Minors in Texas may soon need parental approval to join a labor union. According to the Texas Tribune, “minors in the state may be required to obtain parental approval before they can join a labor union under a proposal the Texas Senate tentatively approved along party lines Monday.” The legislator who introduced the bill “said she filed the measure in response to concerns from a constituent whose daughter ‘was persuaded to join a union without fully understanding’ the terms of agreement.” For their part, “some union leaders argue the bill would target minors employed by grocery stores while unfairly limiting their freedom and opportunity in the workplace.”
Voters in Missouri may be deprived the opportunity to vote on the state’s right-to-work legislation, if a lawsuit is successful. The St. Louis Post-Dispatch reports that “supporters of Missouri’s new ‘right to work’ law have filed another lawsuit seeking to scuttle an attempt by labor officials to put the issue before voters for an up-or-down vote.” Labor leaders “want to give voters the chance to weigh in on the issue after it was pushed quickly through the GOP-controlled Legislature this year and signed into law by Republican Gov. Eric Greitens.” The law is set to go into effect on August 28. Missouri residents “can call a referendum on a new law by collecting signatures totaling 5 percent of voters from two-thirds of the state’s congressional districts.”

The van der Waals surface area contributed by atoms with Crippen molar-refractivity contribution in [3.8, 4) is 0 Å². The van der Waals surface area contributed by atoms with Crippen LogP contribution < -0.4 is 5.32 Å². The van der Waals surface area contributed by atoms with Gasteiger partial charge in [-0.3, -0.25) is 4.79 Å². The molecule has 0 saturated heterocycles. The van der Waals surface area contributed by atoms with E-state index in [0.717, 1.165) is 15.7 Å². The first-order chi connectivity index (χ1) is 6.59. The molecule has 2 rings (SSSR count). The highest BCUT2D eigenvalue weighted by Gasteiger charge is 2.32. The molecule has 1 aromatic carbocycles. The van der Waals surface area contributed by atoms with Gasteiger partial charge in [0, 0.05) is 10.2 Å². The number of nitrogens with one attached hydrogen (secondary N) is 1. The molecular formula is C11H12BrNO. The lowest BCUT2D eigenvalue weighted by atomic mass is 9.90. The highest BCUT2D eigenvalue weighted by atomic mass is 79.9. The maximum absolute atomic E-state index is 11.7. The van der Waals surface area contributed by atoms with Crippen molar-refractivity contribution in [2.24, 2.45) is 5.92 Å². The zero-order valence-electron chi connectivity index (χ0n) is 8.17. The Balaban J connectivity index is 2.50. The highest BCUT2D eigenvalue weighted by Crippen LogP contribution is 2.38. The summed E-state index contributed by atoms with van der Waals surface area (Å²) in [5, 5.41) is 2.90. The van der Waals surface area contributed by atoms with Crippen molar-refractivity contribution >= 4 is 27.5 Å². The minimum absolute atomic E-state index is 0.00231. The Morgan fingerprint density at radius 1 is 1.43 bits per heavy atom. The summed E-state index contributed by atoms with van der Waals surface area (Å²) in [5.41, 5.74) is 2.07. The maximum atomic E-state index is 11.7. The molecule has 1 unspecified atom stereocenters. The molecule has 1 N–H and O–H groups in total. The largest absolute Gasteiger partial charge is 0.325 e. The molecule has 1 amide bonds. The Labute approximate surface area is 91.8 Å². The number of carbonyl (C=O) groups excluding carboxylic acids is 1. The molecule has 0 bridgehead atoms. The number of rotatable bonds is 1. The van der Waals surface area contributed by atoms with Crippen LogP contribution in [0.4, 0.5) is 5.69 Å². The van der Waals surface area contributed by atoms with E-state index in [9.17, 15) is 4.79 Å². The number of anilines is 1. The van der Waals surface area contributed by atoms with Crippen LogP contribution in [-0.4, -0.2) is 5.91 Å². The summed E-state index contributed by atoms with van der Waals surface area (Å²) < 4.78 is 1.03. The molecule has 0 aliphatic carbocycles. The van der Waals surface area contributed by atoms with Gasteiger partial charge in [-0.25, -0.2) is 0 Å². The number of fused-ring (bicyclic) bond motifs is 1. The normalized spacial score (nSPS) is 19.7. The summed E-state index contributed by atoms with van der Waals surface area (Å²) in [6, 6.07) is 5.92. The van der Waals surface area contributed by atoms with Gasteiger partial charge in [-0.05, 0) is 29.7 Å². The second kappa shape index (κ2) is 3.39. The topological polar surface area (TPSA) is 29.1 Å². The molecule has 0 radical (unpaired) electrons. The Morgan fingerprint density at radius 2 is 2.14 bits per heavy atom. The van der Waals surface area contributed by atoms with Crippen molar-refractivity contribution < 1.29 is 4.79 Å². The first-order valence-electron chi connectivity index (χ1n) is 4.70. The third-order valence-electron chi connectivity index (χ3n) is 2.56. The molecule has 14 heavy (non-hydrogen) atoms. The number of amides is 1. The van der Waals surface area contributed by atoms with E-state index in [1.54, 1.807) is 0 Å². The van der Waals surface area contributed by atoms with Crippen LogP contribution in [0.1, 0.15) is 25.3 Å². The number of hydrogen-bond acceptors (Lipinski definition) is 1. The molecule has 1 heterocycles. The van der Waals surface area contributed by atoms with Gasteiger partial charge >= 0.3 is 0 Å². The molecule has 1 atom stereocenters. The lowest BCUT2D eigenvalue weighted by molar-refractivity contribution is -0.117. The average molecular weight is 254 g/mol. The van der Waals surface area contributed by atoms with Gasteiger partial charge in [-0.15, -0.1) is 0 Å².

The Fight for $15 has been incredibly successful – but not in Baltimore. Vox explores why the effort to raise the minimum wage in Baltimore to $15 an hour fell apart, noting the city’s financial problems and fear of ensuing job loss.
Finally, Republicans are challenging several key labor protections. The Miami Herald reports on union concerns that President Trump will revist the Davis-Bacon Act, “a law that guarantees wage levels for workers on most federally funded construction projects,” while the Washington Examiner notes that a “group of 47 House Republican lawmakers is urging the heads of Congress’ appropriations committee to restrain the National Labor Relations Board from implementing several of former President Barack Obama’s changes to labor regulations.”